Personalization is a paradigm in the social care system that focuses on improving the quality of social care that social workers provide. Burton, Toscano, and Zonouzi (2012) define personalization as a way of addressing the needs and desires of individuals by ensuring that they have the right advice, information, and advocacy for them to make informed choices about social care (p. 39). In essence, personalization starts with the understanding of individuals followed by the customization of social care to fit their needs and desires. In modern society, personalization is central to the provision of social care services because the needs of adults are not only diverse but also dynamic. Assessment of personalization offers pertinent information that enhances understanding of the social care services. Therefore, this assessment discusses major concepts of personalization such as effective partnership working, positive risk-taking, safeguarding, philosophical theories, and decision-making in the provision of social care services to adults.
Effective Partnership Working
The health care systems across the world experience the challenge of fragmentation, which hinders the delivery of healthcare services. The health care systems have now realized the challenges posed by fragmentation and have decided to create effective partnership working. Petch (2012) describes partnership working as a collaboration of individuals and agencies in the delivery of healthcare and social services owing to the understanding of diverse roles, sharing of culture, and responsiveness to needs of the special groups in personalization (p. 81). Central to partnership working is the personalization of healthcare and social care services. Evidently, the current reforms in the social care system require the personalization of social care services to meet the diverse and unique needs of adults. In this perspective, social workers play a central role in reforming the social care system by personalizing the social care services that they offer to adults.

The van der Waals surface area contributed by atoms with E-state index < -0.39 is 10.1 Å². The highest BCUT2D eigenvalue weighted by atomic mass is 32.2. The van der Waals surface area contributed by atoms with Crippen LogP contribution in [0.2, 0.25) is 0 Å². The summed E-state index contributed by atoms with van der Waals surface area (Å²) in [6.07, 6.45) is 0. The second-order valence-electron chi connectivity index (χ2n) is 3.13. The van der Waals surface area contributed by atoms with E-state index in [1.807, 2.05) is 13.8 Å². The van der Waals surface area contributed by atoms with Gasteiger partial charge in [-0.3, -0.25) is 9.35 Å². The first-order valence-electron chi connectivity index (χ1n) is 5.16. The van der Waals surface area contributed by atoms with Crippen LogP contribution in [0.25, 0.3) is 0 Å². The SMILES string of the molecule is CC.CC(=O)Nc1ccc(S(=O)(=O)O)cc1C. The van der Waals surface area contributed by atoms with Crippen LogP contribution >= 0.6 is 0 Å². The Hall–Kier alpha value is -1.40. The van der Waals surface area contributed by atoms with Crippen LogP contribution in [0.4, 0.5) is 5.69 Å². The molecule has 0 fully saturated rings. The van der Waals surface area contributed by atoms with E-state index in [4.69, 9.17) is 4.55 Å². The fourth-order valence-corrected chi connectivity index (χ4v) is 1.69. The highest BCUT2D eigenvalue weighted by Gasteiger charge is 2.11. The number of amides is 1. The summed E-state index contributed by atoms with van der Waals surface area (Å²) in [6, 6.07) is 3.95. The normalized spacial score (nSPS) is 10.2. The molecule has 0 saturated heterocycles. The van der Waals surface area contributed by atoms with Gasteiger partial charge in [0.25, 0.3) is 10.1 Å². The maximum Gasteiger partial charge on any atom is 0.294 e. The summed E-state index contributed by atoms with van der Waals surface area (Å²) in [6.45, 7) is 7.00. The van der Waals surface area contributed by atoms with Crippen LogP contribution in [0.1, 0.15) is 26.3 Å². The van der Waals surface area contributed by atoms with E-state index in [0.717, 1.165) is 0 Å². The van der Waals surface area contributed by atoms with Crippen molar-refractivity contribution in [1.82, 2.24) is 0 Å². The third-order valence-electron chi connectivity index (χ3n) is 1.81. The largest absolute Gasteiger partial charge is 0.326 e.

In the United Kingdom, healthcare services and social care services existed in different divisions during the 1950s and 1960s. The realization of the need to provide social care services led to the establishment of social services department in each local authority to provide comprehensive social care services that are accessible to adults. However, the department operated separately from the National Health Service, hence, hindering the effective provision of social care services to adults. In the early 21st century, the government advocated for the integration of the social service and the health service to improve the effectiveness of service delivery (Petch, Cook, and Miller, 2013, p. 78). In a partnership working, agencies in local authorities and the National Health Service decided to collaborate in the provision of healthcare services and social care services. In 1999, the government implemented the Health Act 1999 and established an integrated agency called Care Trust to provide joint services that include social care services, healthcare services, and health-related services (Glasby, Dickinson, and Miller, 2011, p. 3). Care Trust creates effective partnership working because it enables National Health Service and local authorities to exploit their synergies and offer holistic care services to adults.
Partnership working is a reform agenda in the social care system that aims to influence policies, legislations, mobilization of resources, and delivery of services. Glasby, Dickinson, and Miller (2011) argue that for social care agencies and the National Health Service to establish effective partnership working, they should establish a framework that links individual, organizational, and structural levels of partnership (p. 3). The existence of different roles, responsibilities, and professions complicates partnership working. At the organizational level, different partners should formulate a framework, which provides for the working relationships. The creation of mergers or joint commissions enhances effective partnership working. The structural level is central to partnership working because it provides a framework that anchors partners and defines their working relationships. The government should formulate policies and legislation aimed at eliminating legal, bureaucratic, and administrative barriers. However, the creation of partnership working has some difficulties as it requires huge resources, takes a long time to realize benefits, and disrupts functions of individual partners.